I recommend you research these invention companies before you choose one. The field has some very good organizations interested in helping you to hopefully make your idea/invention a success, but the field is also filled with others that are not so good.
Many of my inventor friends advise against using invention services companies because they have paid lots of money with no results. Do your research, and check for customer reviews/complaints.
What are your thoughts about bootstrapping vs looking for venture capital? What is the best way to decide if you should do either one?
Bootstrapping is the minimalistic approach to starting a company, characterized by extreme sparseness and simplicity. It usually refers to the starting of a self-sustaining process that is supposed to proceed without venture capital.
Raising money through venture capital involves meetings, events, networking, and pitching. It also requires that you figure out ways to be introduced to the right people. I was introduced to three venture capital meetings. I prepared my PowerPoint presentation and had a glass of wine beforehand to calm my nerves. I thought each presentation went well, but I’m not the one that counts.
Since I had no luck with venture capital, I decided to stick to bootstrapping. Bootstrappers take an idea and using talent and professionalism — build a worthwhile business without the backing from investors and having little or no starting capital. It takes great dedication, sound work ethics, and pure single-mindedness to achieve success this way.
- Entrepreneurs who bootstrap their companies start with very little money and no outside funding to build their business.
- Instead, these entrepreneurs rely on sweat equity, cash from sales, personal debt, or personal savings to provide initial capital.
- For new companies, bootstrapping might be an effective model because it encourages lower operating costs and flexibility during the early-growth phase.
Ok. We are nearly done. Here are our final questions. How have you used your success to make the world a better place?
For my mature population especially, donating and having a greater purpose is important.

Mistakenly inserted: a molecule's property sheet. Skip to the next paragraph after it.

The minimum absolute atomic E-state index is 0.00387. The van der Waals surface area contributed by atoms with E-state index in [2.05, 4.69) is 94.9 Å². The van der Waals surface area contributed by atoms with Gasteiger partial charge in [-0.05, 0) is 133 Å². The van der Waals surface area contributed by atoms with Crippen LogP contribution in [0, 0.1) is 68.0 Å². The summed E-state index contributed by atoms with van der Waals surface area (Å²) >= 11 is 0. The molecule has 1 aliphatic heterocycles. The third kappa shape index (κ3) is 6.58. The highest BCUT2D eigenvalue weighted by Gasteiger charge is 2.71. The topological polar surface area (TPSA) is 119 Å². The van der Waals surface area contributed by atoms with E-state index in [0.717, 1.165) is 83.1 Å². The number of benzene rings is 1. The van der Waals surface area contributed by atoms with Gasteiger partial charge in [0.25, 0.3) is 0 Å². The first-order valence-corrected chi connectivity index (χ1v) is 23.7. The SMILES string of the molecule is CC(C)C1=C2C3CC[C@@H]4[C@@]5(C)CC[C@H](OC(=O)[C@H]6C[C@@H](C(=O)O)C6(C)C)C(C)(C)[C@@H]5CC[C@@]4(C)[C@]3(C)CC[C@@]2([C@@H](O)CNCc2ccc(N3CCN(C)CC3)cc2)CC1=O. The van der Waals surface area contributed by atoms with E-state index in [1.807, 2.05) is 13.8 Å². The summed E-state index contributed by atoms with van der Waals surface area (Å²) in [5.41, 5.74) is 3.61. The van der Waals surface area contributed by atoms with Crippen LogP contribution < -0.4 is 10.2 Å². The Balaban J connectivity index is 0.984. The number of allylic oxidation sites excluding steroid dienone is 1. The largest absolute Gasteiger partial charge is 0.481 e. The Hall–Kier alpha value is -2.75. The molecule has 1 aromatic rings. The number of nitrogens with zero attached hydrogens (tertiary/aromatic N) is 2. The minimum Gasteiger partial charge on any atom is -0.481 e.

I wanted to connect my product to a cause. My product is for people who have difficulty reading small print, so I donated Tip ‘n Splits to the American Macular Degeneration Foundation and Glaucoma Research Foundation. AMDF wrote an article about my charitable efforts:
Founder of Tip-n-Split, Connie Inukai
How inventing a product to help restaurant goers with aging eyesight led her to discovering Age-Related Macular Degeneration and inspired her to give back.
“A few years ago, as she was approaching retirement, Connie Inukai found herself facing a challenge many do as they get older — reading small print in dimly lit restaurants. Instead of letting it go, she decided to find a solution. She set out to create a fun and useful product for restaurant goers who didn’t want to bring their smart phones to dinner. The result is Tip-n-Split, a pocket sized magnifier, light, and calculator rolled into one…”
You are an inspiration to a great many people. If you could inspire a movement that would bring the most amount of good to the most amount of people, what would that be? You never know what your idea can trigger.
As a college professor for 40+ years, I sought to inspire college seniors to follow their dreams. I did that for a long time and loved it. Now I want to encourage seniors (not college this time) to lead an active and creative retirement life.
There are about 77 million baby boomers in the U.S.
Whether as volunteers or for profit, the mature population brings valuable skills like worldly wisdom and problem-solving abilities that can give them an advantage as entrepreneurs or inventors.
Far too often, society fails to view the over-50 crowd as creative problem-solvers. There are times we forget this demographic has massive purchasing power — especially when it comes to products for their age group.
Clearly, we boomers are much more capable than most give us credit for. Believe only young people can find success as entrepreneurs? Think again.
In my experience as a grandmapreneur, I have found that the over-50 crowd has some advantages:
- Fear of failure is minimal.
At this point in our lives, we have experienced ups and downs. We have found successes, and are no longer afraid of failure. In short, we second-act entrepreneurs have experience, knowledge, focus, and wisdom on our side.
- Money is less of an obstacle for older inventors.
Inventing requires capital — and most young people do not have a wad of cash they can draw from to develop their product. In my younger years as a single mom, I worried about money all the time. Now, as a woman with grown children, I don’t have that added pressure
The best part of being an older inventor is that we aren’t doing it for the money. The driving force isn’t a paycheck, but passion!
We are very blessed that some of the biggest names in Business, VC funding, Sports, and Entertainment read this column. Is there a person in the world, or in the US, with whom you would love to have a private breakfast or lunch, and why? He or she might just see this if we tag them.